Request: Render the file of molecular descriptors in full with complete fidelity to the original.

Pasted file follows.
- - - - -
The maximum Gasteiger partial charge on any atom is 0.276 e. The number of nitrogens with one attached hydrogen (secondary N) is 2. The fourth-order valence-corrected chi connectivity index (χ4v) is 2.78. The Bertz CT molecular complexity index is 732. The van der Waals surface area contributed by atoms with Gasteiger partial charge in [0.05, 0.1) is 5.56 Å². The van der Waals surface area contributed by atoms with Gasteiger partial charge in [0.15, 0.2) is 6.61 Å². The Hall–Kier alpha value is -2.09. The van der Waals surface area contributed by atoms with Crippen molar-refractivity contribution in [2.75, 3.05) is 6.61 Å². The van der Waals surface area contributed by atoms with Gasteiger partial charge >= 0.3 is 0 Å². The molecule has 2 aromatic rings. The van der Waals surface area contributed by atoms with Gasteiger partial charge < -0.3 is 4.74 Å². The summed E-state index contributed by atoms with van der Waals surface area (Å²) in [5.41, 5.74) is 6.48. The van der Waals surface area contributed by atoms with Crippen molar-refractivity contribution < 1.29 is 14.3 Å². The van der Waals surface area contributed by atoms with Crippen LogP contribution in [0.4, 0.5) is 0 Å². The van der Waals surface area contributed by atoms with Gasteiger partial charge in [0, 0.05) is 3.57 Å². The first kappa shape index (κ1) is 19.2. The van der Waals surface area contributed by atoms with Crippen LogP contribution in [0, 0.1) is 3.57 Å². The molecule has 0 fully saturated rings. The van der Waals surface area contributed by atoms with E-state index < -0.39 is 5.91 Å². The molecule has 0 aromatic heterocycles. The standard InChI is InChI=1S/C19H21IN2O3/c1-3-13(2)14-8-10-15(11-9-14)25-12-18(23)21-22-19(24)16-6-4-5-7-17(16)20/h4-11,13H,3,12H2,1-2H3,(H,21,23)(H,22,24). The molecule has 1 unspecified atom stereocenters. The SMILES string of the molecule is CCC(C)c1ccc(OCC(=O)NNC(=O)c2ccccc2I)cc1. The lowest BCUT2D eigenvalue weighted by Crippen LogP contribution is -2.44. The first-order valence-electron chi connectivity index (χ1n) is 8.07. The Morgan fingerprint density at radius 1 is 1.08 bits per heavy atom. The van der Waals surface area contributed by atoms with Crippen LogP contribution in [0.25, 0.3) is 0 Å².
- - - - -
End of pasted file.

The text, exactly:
The maximum Gasteiger partial charge on any atom is 0.276 e. The number of nitrogens with one attached hydrogen (secondary N) is 2. The fourth-order valence-corrected chi connectivity index (χ4v) is 2.78. The Bertz CT molecular complexity index is 732. The van der Waals surface area contributed by atoms with Gasteiger partial charge in [0.05, 0.1) is 5.56 Å². The van der Waals surface area contributed by atoms with Gasteiger partial charge in [0.15, 0.2) is 6.61 Å². The Hall–Kier alpha value is -2.09. The van der Waals surface area contributed by atoms with Crippen molar-refractivity contribution in [2.75, 3.05) is 6.61 Å². The van der Waals surface area contributed by atoms with Gasteiger partial charge >= 0.3 is 0 Å². The molecule has 2 aromatic rings. The van der Waals surface area contributed by atoms with Gasteiger partial charge < -0.3 is 4.74 Å². The summed E-state index contributed by atoms with van der Waals surface area (Å²) in [5.41, 5.74) is 6.48. The van der Waals surface area contributed by atoms with Crippen molar-refractivity contribution < 1.29 is 14.3 Å². The van der Waals surface area contributed by atoms with Crippen LogP contribution in [0.4, 0.5) is 0 Å². The van der Waals surface area contributed by atoms with Gasteiger partial charge in [0, 0.05) is 3.57 Å². The first kappa shape index (κ1) is 19.2. The van der Waals surface area contributed by atoms with Crippen LogP contribution in [0, 0.1) is 3.57 Å². The molecule has 0 fully saturated rings. The van der Waals surface area contributed by atoms with E-state index < -0.39 is 5.91 Å². The molecule has 0 aromatic heterocycles. The standard InChI is InChI=1S/C19H21IN2O3/c1-3-13(2)14-8-10-15(11-9-14)25-12-18(23)21-22-19(24)16-6-4-5-7-17(16)20/h4-11,13H,3,12H2,1-2H3,(H,21,23)(H,22,24). The molecule has 1 unspecified atom stereocenters. The SMILES string of the molecule is CCC(C)c1ccc(OCC(=O)NNC(=O)c2ccccc2I)cc1. The lowest BCUT2D eigenvalue weighted by Crippen LogP contribution is -2.44. The first-order valence-electron chi connectivity index (χ1n) is 8.07. The Morgan fingerprint density at radius 1 is 1.08 bits per heavy atom. The van der Waals surface area contributed by atoms with Crippen LogP contribution in [0.25, 0.3) is 0 Å².